Broad-Banded Watersnake (Broad-Banded Water Snake)
A beautiful semiaquatic snake named for its broad, irregular shaped bands or blotches. The bands may be brown, red-brown, or black and are separated by yellow or yellowish gray. There is often a faint dark line running diagonally from the eye past the corner of the mouth. The belly is yellow and boldly marked with black. The young are more brightly colored than the adults. When threatened and not allowed to escape, this species will flatten its head and neck and try vigorously to defend itself. Watersnakes bite viciously in defense and also secrete a strong-smelling musk from glands at the base of the tail.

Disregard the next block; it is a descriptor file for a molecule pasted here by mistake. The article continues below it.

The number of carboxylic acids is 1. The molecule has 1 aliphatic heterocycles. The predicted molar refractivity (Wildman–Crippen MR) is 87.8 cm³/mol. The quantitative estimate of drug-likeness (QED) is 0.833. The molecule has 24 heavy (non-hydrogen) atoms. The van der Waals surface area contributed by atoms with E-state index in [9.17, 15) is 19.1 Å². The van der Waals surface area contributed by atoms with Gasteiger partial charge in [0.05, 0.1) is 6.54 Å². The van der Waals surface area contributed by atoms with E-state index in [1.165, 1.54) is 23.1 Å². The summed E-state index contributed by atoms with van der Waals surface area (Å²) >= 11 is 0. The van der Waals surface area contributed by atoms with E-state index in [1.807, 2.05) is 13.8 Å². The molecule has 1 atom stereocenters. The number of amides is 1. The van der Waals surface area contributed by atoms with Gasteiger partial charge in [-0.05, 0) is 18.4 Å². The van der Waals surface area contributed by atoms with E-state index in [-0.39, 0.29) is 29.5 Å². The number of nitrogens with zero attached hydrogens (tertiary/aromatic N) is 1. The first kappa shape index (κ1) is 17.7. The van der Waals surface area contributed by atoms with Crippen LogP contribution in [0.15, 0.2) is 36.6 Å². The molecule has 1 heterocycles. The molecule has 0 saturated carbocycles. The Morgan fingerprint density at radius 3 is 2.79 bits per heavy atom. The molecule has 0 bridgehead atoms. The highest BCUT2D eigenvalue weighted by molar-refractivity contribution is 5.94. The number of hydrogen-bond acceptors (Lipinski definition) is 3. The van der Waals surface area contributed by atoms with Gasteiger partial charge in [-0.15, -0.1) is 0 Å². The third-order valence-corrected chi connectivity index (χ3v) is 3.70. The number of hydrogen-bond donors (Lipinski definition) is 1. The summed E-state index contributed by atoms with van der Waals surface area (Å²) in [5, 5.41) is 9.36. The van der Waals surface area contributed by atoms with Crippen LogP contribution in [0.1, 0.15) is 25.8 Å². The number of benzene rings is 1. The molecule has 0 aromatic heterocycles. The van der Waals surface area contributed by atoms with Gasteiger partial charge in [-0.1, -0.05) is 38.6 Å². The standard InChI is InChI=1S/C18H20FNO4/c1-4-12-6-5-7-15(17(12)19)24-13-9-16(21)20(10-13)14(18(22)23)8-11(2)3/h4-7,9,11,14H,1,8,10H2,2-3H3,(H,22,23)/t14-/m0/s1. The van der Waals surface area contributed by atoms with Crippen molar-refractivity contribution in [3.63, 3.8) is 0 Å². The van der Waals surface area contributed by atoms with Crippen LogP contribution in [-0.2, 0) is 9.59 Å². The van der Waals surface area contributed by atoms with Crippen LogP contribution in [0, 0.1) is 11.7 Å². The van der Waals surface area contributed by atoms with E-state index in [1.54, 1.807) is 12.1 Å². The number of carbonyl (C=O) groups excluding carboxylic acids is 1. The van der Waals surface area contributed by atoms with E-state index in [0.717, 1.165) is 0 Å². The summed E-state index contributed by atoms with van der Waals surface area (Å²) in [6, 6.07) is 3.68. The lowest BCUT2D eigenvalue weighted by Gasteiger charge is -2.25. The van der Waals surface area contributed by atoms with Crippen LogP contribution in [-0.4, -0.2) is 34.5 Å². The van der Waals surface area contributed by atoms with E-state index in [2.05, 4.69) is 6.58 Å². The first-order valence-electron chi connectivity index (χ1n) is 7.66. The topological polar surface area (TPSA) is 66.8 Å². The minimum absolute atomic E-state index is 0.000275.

Similar species: This and other watersnakes are often confused with the venomous western cottonmouth and needlessly killed. The true cottonmouth is more heavy-bodied with a larger, chunky head; has a facial pit between the nostril and eye on either side of the head; is darker; and has a light line from each eye to the corner of the mouth.